• People with psoriasis are slightly more likely to develop high blood pressure, high cholesterol, obesity or diabetes.
  • Maintaining a healthy weight and treating high blood pressure and cholesterol are also important aspects of treatment. There is no cure for psoriatic arthritis.
  • Once you understand the disease and learn to predict the ways in which your body responds to the disease, you can use exercise and therapy to alleviate discomfort and reduce stress and fatigue.
  • Mental exercises as well as sharing your experiences with family, a counselor or a support group, may help you cope with the emotional stress related to changes in physical appearance and disability associated with the disorder.

Reactive arthritis (ReA)

  • Reactive arthritis is a noninfectious inflammation of one or several joints.
  • It may be selflimited,relapsing or chronic.
  • The condition sometimes followsan infection of the gastrointestinal or genitourinary system.
  • There may be other nonjointfeatures such as eye, genital tract, bowel or skin inflammation.
Who gets reactive arthritis?
  • ReA may follow an infection of the genital tract or bowel, but this is not always identified.
  • It is more common in men and Caucasians. ReA is rare after theage of 50.
  • The disease is associated with the HLA B27 gene in 50 -80%of patients.
What causes reactive arthritis?
  • The cause of ReA is unknown.
  • It is associated with the HLA B27 gene, but it is unclear why. It is also unclear why ReA is sometimes associated withinfection. (Bacterial infections of genital tract with Chlamydia or gastrointestinal tract with Shigella, Salmonella, or Campylobacter).
What are the signs and symptoms of reactive arthritis?
  • ReA may follow several weeks after a genital tract or bowel infection. The patient may have acute swelling, pain and redness in one or more joints.
  • Typically, it is more common in the lower extremity joints.
  • During the joint symptoms, one may also have noninfectiousgenital tract, skin or eye inflammation.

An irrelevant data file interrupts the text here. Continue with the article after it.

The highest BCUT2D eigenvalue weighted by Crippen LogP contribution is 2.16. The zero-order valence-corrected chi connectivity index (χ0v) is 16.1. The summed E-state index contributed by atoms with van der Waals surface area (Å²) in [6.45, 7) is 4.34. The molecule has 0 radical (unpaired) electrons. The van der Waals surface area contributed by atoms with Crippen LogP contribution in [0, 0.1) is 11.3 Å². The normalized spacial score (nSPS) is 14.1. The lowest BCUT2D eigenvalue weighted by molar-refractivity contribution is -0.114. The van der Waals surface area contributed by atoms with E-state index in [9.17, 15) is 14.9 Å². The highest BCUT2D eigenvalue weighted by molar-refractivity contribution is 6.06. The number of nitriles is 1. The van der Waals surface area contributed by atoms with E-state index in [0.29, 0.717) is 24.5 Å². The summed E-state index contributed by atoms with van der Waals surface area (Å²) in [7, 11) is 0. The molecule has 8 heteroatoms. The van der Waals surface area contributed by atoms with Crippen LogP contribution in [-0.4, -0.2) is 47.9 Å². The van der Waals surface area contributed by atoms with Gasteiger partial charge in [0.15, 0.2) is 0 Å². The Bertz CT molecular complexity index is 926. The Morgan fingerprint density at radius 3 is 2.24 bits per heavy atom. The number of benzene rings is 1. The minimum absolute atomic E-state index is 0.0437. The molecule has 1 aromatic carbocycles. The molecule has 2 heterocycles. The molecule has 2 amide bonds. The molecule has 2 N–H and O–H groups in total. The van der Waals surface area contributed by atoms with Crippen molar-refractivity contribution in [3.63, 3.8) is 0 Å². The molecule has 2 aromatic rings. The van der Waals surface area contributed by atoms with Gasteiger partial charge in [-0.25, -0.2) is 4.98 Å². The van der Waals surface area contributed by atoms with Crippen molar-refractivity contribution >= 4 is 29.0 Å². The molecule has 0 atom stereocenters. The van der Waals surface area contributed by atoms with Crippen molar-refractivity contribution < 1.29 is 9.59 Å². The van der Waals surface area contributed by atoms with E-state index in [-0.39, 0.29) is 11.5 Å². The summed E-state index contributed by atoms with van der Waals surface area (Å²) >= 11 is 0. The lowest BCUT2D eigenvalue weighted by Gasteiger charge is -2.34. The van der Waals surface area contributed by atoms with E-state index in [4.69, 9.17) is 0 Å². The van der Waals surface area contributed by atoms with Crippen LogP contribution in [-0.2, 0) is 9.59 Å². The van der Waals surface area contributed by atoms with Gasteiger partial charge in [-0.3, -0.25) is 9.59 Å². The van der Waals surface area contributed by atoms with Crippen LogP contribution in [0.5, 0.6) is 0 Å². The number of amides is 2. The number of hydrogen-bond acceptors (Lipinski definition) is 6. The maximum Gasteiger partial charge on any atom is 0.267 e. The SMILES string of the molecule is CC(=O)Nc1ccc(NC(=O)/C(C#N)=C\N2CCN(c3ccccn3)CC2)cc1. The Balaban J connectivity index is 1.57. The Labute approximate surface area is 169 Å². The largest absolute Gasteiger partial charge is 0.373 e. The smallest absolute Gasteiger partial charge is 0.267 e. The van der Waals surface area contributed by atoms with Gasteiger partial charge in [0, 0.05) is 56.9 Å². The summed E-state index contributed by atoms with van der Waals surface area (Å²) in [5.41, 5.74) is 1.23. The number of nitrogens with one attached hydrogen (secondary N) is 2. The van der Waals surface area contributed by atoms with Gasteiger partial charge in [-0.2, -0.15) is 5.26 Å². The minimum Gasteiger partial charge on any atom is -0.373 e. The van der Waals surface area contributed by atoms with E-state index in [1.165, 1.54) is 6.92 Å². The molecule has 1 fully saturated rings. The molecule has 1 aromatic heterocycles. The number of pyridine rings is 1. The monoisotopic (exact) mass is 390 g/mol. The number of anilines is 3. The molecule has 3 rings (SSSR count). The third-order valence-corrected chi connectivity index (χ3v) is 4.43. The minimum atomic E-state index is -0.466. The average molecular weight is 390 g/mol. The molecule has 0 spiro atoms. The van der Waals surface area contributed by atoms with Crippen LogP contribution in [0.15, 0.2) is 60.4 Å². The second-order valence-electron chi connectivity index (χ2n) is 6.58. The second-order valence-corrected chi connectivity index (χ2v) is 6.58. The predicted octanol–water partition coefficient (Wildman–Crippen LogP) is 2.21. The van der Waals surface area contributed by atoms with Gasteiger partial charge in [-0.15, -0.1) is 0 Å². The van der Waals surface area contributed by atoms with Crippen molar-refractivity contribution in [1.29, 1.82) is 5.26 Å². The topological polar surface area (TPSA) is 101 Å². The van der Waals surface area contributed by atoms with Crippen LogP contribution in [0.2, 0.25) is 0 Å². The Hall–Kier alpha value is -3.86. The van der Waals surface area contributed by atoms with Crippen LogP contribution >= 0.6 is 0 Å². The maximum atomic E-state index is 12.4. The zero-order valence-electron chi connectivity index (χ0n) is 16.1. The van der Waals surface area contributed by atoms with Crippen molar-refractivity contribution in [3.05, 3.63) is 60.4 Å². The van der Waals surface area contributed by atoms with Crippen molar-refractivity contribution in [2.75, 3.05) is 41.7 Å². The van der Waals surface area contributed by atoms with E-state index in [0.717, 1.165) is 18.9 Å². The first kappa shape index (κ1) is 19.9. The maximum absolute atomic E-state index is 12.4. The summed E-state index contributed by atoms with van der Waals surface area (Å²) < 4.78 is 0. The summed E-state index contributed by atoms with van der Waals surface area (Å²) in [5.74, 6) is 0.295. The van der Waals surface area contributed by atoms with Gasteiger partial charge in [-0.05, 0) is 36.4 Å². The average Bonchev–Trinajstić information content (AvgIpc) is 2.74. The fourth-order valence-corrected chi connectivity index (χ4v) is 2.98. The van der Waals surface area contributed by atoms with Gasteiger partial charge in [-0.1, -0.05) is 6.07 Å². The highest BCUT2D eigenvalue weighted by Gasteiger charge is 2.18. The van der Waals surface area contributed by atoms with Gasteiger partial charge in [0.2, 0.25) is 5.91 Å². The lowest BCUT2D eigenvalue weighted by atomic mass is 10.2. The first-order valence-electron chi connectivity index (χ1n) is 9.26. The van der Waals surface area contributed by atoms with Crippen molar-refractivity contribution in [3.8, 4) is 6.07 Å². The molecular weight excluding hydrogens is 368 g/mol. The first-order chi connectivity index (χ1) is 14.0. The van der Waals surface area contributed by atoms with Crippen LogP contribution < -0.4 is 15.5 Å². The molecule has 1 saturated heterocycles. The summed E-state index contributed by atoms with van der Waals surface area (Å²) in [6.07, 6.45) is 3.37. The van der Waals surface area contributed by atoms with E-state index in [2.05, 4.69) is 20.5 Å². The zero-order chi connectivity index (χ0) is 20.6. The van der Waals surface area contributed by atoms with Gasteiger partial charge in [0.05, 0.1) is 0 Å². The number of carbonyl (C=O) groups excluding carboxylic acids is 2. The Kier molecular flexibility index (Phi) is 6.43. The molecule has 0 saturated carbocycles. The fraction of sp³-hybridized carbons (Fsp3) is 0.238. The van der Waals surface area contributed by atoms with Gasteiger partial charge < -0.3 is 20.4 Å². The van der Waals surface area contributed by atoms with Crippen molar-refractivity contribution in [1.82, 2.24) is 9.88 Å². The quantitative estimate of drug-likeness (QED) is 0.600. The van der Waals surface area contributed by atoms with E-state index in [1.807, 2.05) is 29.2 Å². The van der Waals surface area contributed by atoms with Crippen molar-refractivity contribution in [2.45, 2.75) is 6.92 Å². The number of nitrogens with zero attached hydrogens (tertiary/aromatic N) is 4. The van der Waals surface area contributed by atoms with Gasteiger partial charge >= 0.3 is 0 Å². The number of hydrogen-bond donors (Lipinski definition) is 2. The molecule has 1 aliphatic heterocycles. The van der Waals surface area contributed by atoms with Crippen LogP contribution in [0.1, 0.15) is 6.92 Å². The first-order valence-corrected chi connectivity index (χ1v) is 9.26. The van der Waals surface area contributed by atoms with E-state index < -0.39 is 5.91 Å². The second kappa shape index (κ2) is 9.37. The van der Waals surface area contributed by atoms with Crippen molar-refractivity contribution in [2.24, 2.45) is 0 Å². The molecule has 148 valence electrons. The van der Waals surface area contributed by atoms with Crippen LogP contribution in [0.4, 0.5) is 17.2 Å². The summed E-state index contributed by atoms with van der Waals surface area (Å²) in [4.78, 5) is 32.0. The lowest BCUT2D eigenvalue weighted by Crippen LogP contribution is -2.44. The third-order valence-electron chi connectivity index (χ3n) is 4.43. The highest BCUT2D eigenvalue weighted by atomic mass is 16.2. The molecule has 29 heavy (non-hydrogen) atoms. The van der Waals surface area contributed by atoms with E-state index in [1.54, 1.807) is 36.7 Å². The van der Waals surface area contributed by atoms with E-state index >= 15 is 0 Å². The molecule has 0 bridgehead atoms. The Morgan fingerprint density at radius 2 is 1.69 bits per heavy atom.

• ReA patients may have tendonitis, especially of the heel. There may be spine involvement (like ankylosing spondylitis).
  • Traditionally, ReA isselflimitedto 3 to 12 months, but up to 50% may have relapsing or chronic disease. The disease is not life threatening, and most people are able to workand function normally.
How is reactive arthritis diagnosed?
  • The diagnosis is typically made by a doctor taking a thorough history and physical examination.
  • A swollen joint may be aspirated to rule out an infectionor gout. There is no specific test for the diagnosis of ReA. The HLA B27 gene may be checked by blood test in selected cases, but it is not diagnostic.
How is reactive arthritis treated?
  • At this time, there is no curative treatment. Any existing infection, if discovered, should be treated. The role of routine antibiotics is controversial.
  • Physicaltherapy, stretching and exercise are prescribed.
  • Nonsteroidal anti-inflammatory drugs (NSAIDs) are given for pain and stiffness.
  • Steroid injections toinvolved tendons or joints can help relieve pain and inflammation.
  • In chronic or relapsing cases, similar treatments to rheumatoid arthritis can beconsidered to include methotrexate, sulfasalazine and the biologic antiTNFadrugs

Enteropathic arthritis

Enteropathic arthritis is peripheral joint or spine disease associated with inflammatory bowel disease (IBD), such as Crohn’s Disease or Ulcerative Colitis.

Who gets enteropathic arthritis?

Enteropathic arthritis is seen in up to 10 -20%of those with IBD. It is more common in juveniles and young adults. The male to female ratio is equal.

What causes enteropathic arthritis?

The cause is unknown.

What are the signs and symptoms of enteropathic arthritis?
  • The arthritis typically occurs after the bowel disease is well established. Rarely, the arthritis can start before IBD is diagnosed. There is pain and swellingin one or more joints. Typically, the arthritis occurs in the lower extremity joints. The arthritis may mirror the activity of the bowel disease.
  • There mayalso be spine involvement (like ankylosing spondylitis). The HLA B27 gene is seen in up to 50% with spine involvement.
  • The spondylitis (spine involvement)is less likely to correlate with the bowel disease activity.
  • Patients may have other systemic symptoms such as fever, skin or eye inflammation, and oralulcers. Enteropathic arthritis rarely causes joint destruction, deformity or significant disability.
How is enteropathic arthritis treated?
  • Like the other spondyloarthropathies, the patient needs physical therapy and exercise. Treatment of the bowel disease may help the peripheral joints but not the spine.
  • Removing the colon (colectomy) in ulcerative colitis may “cure” the arthritis.
  • One can use nonsteroidal anti-inflammatory drugs (NSAIDs),but there is a need to be aware of the bowel effects.
  • Local injection of steroids into joint(s) can be very helpful. Oral steroids can be used in more severecases.
  • In resistant cases, medications normally used to treat rheumatoid arthritis, such as methotrexate, azathioprine (Imuran®) or sulfasalazine can betried for the joints.
  • AntiTNFadrugs, like adalimumab (Humira®) and infliximab (Remicade®) have shown benefit with joint and bowel disease.